Recall Recap: The 5 Biggest Recalls in June

img1868819696 1530811670406 jpg 2013 Kia Forte | illustration by Paul Dolan

Nobody likes when things don’t work the way they’re supposed to, especially when it’s the two-ton hunk of car parts sitting in your driveway. That’s why, when a problem becomes a complaint becomes an investigation becomes a recall, automakers try their hardest to get your attention so you can get it fixed. It’s not just junk mail — it’s a letter that could potentially save your life.

Related: Driving Smart Video: The 5 Biggest Recalls of 2017

Thing is, recalls happen all the time. Some are relatively minor; some are, well, the Takata airbag inflator crisis. Each one is important no matter the month, but it can be hard to keep up with knowing if your vehicle is involved.

Not feeling up to speed? We got you. Below are the five biggest recalls we covered in June. For more coverage, check out our Recalls page, and for a comprehensive list of recalls that include all things road-going, check out the National Highway Traffic Safety Administration’s page here.

5. 2018 Volkswagen Atlas

All told, it wasn’t a great month for our recent Best Of winners (see No. 2), as our Best of 2018-winning Volkswagen Atlas was affected in a recall 55,000 strong regarding the owner’s manual. The problem is that the manual doesn’t clarify child-safety restraint size limitations and restrictions for the second-row center seat, which could be a problem for the seat belt buckles if they’re put under too much duress. While it could necessitate a replacement of some of the second-row buckles, all affected owners will get a supplement to the owner’s manual from VW for future use.

4. 2006-14 Lexus IS, GS

Coming late in the month was a recall from Lexus that covers around 115,000 sedans and convertibles. This one involves diaphragm material in the fuel pulsation dampers for 3.5-liter gas-powered V-6 engines, and the concern is that the diaphragm material will harden and crack over time. With a crack comes a leak, and fuel leaking in an engine is no good — especially in the presence of an ignition source, i.e., a spark. To prevent a potentially engine-damaging fire, turn your Lexus in to have the fuel delivery pipe replaced.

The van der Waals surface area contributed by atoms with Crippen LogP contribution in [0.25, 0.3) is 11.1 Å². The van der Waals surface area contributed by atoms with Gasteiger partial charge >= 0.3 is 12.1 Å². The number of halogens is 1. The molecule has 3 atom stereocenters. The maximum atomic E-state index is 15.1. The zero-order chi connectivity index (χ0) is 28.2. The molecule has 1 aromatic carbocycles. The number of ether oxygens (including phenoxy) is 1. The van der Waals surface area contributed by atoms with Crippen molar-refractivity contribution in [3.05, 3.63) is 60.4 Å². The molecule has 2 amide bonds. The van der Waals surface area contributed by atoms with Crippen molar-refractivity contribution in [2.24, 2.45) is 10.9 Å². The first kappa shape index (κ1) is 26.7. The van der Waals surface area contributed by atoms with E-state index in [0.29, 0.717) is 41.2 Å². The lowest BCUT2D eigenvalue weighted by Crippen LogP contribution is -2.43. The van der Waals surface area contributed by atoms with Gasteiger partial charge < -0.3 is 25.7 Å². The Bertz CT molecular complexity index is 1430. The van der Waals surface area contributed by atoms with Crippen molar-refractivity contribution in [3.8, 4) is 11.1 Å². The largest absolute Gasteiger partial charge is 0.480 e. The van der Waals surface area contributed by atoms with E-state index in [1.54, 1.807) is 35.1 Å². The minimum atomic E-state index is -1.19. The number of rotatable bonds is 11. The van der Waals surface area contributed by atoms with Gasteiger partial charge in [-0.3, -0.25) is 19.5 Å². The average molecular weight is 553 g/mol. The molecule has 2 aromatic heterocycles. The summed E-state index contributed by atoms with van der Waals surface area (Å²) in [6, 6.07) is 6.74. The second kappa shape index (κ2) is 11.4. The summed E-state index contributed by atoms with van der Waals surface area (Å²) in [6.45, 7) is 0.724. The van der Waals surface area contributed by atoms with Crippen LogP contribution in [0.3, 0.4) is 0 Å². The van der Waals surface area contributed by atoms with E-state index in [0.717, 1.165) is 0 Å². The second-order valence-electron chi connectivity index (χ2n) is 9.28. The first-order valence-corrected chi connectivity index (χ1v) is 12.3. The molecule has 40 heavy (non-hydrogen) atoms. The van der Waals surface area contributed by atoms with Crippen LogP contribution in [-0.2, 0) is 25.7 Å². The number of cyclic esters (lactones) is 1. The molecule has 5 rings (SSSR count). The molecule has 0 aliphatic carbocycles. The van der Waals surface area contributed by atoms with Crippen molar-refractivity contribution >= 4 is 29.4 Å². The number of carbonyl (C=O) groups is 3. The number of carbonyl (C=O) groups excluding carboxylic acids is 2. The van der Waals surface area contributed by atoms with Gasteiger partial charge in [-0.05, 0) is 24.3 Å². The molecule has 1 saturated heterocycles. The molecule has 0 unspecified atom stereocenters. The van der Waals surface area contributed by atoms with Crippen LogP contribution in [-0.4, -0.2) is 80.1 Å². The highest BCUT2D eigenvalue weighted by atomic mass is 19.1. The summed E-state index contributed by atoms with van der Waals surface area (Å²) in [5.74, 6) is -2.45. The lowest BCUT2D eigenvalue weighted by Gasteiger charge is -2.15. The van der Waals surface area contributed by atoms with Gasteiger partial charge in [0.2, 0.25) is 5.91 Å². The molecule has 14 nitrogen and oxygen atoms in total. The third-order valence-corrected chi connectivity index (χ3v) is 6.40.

3. 139,000 Audi S6, S7, A7, A6 and RS7 Sedans

Some 139,000 Audi A6, A7 and performance-oriented S6, S7 and RS7 versions thereof were recalled in mid-June for a passenger occupant detection system. The gist of this is that, if the PODS control module’s body-sensing mat in the front passenger seat is run down enough, it won’t detect that someone’s sitting there; as a result, in a crash the PODS won’t trigger the front passenger’s airbag. Another potentially serious failure, this one sounds like a simple fix — all dealers have to do is install a PODS repair kit.

2. 2017-18 Chrysler Pacifica

This one’s a biggie, affecting some 240,000 Chrysler Pacifica minivans and has to do with the manual Park release plug. Basically, if the plug is removed without a tool, the manual Park release might engage and cause a rollaway. This isn’t the first time a Fiat Chrysler Automobiles product has had a rollaway issue, and it’s also not the first time this year our Best of 2017-winning pick has been included in an FCA recall. If you took our advice then, you’ll want to take our advice now: Get this one fixed.

1. 2010-13 Kia Forte, Optima, Optima Hybrid, Sedona

In sheer numbers, no recall was bigger in June than this one. More than half a million model-year 2010-13 Forte and Forte Koup sedans, 2011-13 Optima sedans, and 2011-12 Optima Hybrid sedans and Sedona minivans are affected, but it’s not just the size that’s alarming — it’s the problem, too: An airbag control unit may short circuit, affecting the frontal airbags and seat belt pretensioners from deploying properly in a crash. That’s potentially very dangerous, and though Kia is working on a fix, owners should expect a firm answer from the automaker by the end of July.’s Editorial department is your source for automotive news and reviews. In line with’s long-standing ethics policy, editors and reviewers don’t accept gifts or free trips from automakers. The Editorial department is independent of’s advertising, sales and sponsored content departments.

Photo of Patrick Masterson
Patrick Masterson is Chief Copy Editor at He joined the automotive industry in 2016 as a lifelong car enthusiast and has achieved the rare feat of applying his journalism and media arts degrees as a writer, fact-checker, proofreader and editor his entire professional career. He lives by an in-house version of the AP stylebook and knows where semicolons can go. Email Patrick Masterson

Latest expert reviews